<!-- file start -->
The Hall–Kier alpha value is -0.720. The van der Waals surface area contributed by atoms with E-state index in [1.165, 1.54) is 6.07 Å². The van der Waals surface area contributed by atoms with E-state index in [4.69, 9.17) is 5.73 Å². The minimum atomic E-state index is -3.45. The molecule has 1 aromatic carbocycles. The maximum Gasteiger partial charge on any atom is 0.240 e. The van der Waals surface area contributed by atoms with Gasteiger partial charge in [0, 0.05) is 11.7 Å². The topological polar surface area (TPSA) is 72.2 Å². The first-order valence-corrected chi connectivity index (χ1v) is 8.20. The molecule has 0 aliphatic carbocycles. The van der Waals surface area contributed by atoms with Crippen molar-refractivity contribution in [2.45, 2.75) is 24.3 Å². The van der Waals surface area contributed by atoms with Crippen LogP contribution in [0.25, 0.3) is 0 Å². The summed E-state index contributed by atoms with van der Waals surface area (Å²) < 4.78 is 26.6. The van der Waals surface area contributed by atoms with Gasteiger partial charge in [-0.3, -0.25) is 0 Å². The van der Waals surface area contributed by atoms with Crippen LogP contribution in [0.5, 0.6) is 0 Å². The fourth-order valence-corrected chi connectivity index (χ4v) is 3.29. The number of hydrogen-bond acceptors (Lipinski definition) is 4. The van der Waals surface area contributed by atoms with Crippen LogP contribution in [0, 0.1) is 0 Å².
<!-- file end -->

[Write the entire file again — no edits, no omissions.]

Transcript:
The Hall–Kier alpha value is -0.720. The van der Waals surface area contributed by atoms with E-state index in [1.165, 1.54) is 6.07 Å². The van der Waals surface area contributed by atoms with E-state index in [4.69, 9.17) is 5.73 Å². The minimum atomic E-state index is -3.45. The molecule has 1 aromatic carbocycles. The maximum Gasteiger partial charge on any atom is 0.240 e. The van der Waals surface area contributed by atoms with Gasteiger partial charge in [0, 0.05) is 11.7 Å². The topological polar surface area (TPSA) is 72.2 Å². The first-order valence-corrected chi connectivity index (χ1v) is 8.20. The molecule has 0 aliphatic carbocycles. The van der Waals surface area contributed by atoms with Crippen molar-refractivity contribution in [2.45, 2.75) is 24.3 Å². The van der Waals surface area contributed by atoms with Crippen LogP contribution in [0.25, 0.3) is 0 Å². The summed E-state index contributed by atoms with van der Waals surface area (Å²) < 4.78 is 26.6. The van der Waals surface area contributed by atoms with Gasteiger partial charge in [-0.3, -0.25) is 0 Å². The van der Waals surface area contributed by atoms with Crippen LogP contribution in [0.5, 0.6) is 0 Å². The fourth-order valence-corrected chi connectivity index (χ4v) is 3.29. The number of hydrogen-bond acceptors (Lipinski definition) is 4. The van der Waals surface area contributed by atoms with Crippen LogP contribution in [0, 0.1) is 0 Å².